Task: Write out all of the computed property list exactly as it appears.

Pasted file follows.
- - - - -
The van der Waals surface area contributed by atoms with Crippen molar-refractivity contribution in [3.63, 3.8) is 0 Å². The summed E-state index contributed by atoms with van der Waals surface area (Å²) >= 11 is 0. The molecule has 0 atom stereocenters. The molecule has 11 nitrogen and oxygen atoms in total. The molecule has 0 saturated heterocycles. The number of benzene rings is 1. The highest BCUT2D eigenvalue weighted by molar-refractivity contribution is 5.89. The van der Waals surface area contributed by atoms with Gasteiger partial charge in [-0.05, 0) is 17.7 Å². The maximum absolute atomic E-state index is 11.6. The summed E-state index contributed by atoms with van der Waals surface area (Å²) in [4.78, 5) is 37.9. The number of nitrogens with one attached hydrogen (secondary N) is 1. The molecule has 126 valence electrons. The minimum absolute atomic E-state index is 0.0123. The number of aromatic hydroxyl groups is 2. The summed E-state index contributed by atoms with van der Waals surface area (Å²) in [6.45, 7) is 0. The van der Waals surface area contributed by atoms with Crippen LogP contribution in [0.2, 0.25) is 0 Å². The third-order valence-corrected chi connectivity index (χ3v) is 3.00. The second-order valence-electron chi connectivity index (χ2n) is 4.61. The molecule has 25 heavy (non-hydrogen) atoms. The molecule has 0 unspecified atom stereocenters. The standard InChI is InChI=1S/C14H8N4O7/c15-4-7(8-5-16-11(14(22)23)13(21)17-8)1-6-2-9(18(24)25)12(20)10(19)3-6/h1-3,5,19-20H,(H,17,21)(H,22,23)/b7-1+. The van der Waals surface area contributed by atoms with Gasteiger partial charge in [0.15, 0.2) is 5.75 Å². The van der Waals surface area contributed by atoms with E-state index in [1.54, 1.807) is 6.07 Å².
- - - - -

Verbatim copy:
The van der Waals surface area contributed by atoms with Crippen molar-refractivity contribution in [3.63, 3.8) is 0 Å². The summed E-state index contributed by atoms with van der Waals surface area (Å²) >= 11 is 0. The molecule has 0 atom stereocenters. The molecule has 11 nitrogen and oxygen atoms in total. The molecule has 0 saturated heterocycles. The number of benzene rings is 1. The highest BCUT2D eigenvalue weighted by molar-refractivity contribution is 5.89. The van der Waals surface area contributed by atoms with Gasteiger partial charge in [-0.05, 0) is 17.7 Å². The maximum absolute atomic E-state index is 11.6. The summed E-state index contributed by atoms with van der Waals surface area (Å²) in [4.78, 5) is 37.9. The number of nitrogens with one attached hydrogen (secondary N) is 1. The molecule has 126 valence electrons. The minimum absolute atomic E-state index is 0.0123. The number of aromatic hydroxyl groups is 2. The summed E-state index contributed by atoms with van der Waals surface area (Å²) in [6.45, 7) is 0. The van der Waals surface area contributed by atoms with Crippen LogP contribution in [0.2, 0.25) is 0 Å². The third-order valence-corrected chi connectivity index (χ3v) is 3.00. The second-order valence-electron chi connectivity index (χ2n) is 4.61. The molecule has 25 heavy (non-hydrogen) atoms. The molecule has 0 unspecified atom stereocenters. The standard InChI is InChI=1S/C14H8N4O7/c15-4-7(8-5-16-11(14(22)23)13(21)17-8)1-6-2-9(18(24)25)12(20)10(19)3-6/h1-3,5,19-20H,(H,17,21)(H,22,23)/b7-1+. The van der Waals surface area contributed by atoms with Gasteiger partial charge in [0.15, 0.2) is 5.75 Å². The van der Waals surface area contributed by atoms with E-state index in [1.54, 1.807) is 6.07 Å².